Houseplants – Heading Outdoors for Summer

houseplantsoutsideEveryone’s heading outdoors for summer, so why not your plants, too? A lot of our customers ask us if they can grow houseplants outside, and the answer is YES! There are many beautiful foliage and blooming houseplants that can make a huge impact on your porch or patio during the summer.

A summer outdoors is a real benefit to most houseplants. Nearly all of them like the brighter light that they can get on a shaded porch or patio. Almost no houseplant (except tropicals), however, likes full sun. Most of them need protection from strong wind and beating rain and are not well suited to growing in an open garden border.

Temperature above 55°F: A first precaution is never to move any houseplants to an outdoor location until the temperature can be relied upon not to sink below the minimum acceptable tender varieties – 55 to 60 degrees. This includes night time temps, too. Now is the perfect time to do this! (June is the earliest safest time in most northern areas).

Location: Check carefully to learn the position of the sun at various times of day. A spot that seems ideal in morning hours may become far too sunny for most foliage plants by midday or afternoon. Therefore, it’s unwise to put plants in locations that will require shifting at certain hours during each day. One error in memory, and your favorite plant can be completely ruined by leaf burn.

At first, move houseplants to a shady outdoor location where they receive no direct sunlight. Plants that favor low light conditions can stay in those locations all summer.

Others can be gradually introduced to direct sun over a couple of weeks. Eventually, sun-loving houseplants, such as hibiscus, gardenia, mandevilla, and other tropical plants can be placed in locations that get 6 hours of direct sun or more.

houseplantsoutside2Checking for insects: Unless your summer vacation spot for houseplants is screened, you must check much more often for insect infestation. If it occurs, treat promptly with appropriate insecticide, following manufacturer’s instructions. And always check such plants before you bring them indoors at summer’s end.

Watering: If you like to slip clay pots inside decorative metal or ceramic containers, make certain rain will not fall directly onto a plant, fill up an outer container with water, and water log the soil, causing root rot.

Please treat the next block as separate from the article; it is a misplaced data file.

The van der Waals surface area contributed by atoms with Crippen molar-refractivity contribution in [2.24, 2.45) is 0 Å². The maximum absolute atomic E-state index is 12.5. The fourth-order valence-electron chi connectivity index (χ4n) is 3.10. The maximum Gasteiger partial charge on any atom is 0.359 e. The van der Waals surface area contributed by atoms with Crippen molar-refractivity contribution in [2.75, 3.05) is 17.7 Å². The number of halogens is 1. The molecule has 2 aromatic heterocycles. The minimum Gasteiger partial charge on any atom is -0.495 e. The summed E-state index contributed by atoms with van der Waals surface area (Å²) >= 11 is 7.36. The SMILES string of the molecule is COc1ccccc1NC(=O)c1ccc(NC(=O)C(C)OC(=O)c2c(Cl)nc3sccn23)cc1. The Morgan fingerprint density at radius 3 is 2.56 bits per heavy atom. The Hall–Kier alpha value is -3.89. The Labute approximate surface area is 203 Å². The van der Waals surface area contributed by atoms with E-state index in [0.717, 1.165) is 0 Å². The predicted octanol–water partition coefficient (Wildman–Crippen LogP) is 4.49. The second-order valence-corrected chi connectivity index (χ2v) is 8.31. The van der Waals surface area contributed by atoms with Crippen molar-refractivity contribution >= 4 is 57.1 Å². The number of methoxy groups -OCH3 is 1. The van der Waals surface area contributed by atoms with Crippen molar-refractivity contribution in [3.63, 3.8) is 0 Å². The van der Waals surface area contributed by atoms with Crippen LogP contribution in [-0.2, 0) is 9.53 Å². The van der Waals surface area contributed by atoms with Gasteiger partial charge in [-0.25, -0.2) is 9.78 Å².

Remember that your watering schedule will differ from the one that you maintained indoors. Strong winds and hot, dry weather mean frequent waterings; conversely, prolonged rainy spells when humidity is high call for longer intervals between waterings. The leaves will also benefit from a shower, removing any dust buildup and help the plant’s photosynthesis.

Before you make the movewe recommend giving the plants a little TLC. For large plants, consider holding off on watering several days before the move to lighten the load. It may be best to use a dolly or cart to move larger plants outdoors. Trim any foliage and deadhead flowers that don’t look too great – you want your plants to look brand new for their summer vacation! Add a fresh layer of potting soil (or other medium depending on the plant) to the container.

Now it’s time to make the move. Once outside, give your plants a nice watering – thoroughly soaking the root ball and showering the foliage. Watering the leaves will give the plants the humidity they need, and also cleans the pores of dust and debris.

The best time of day to move your plants outdoors is in the morning. Prepare the plants and the location the night before. Doing the hard stuff in the morning when temperatures are not too high will keep you cool, and will give the plants’ foliage time to dry out during the day before temperatures drop at night.

Find more information about houseplants on our Tips and Info Page

Houseplants – Heading Outdoors for Summer

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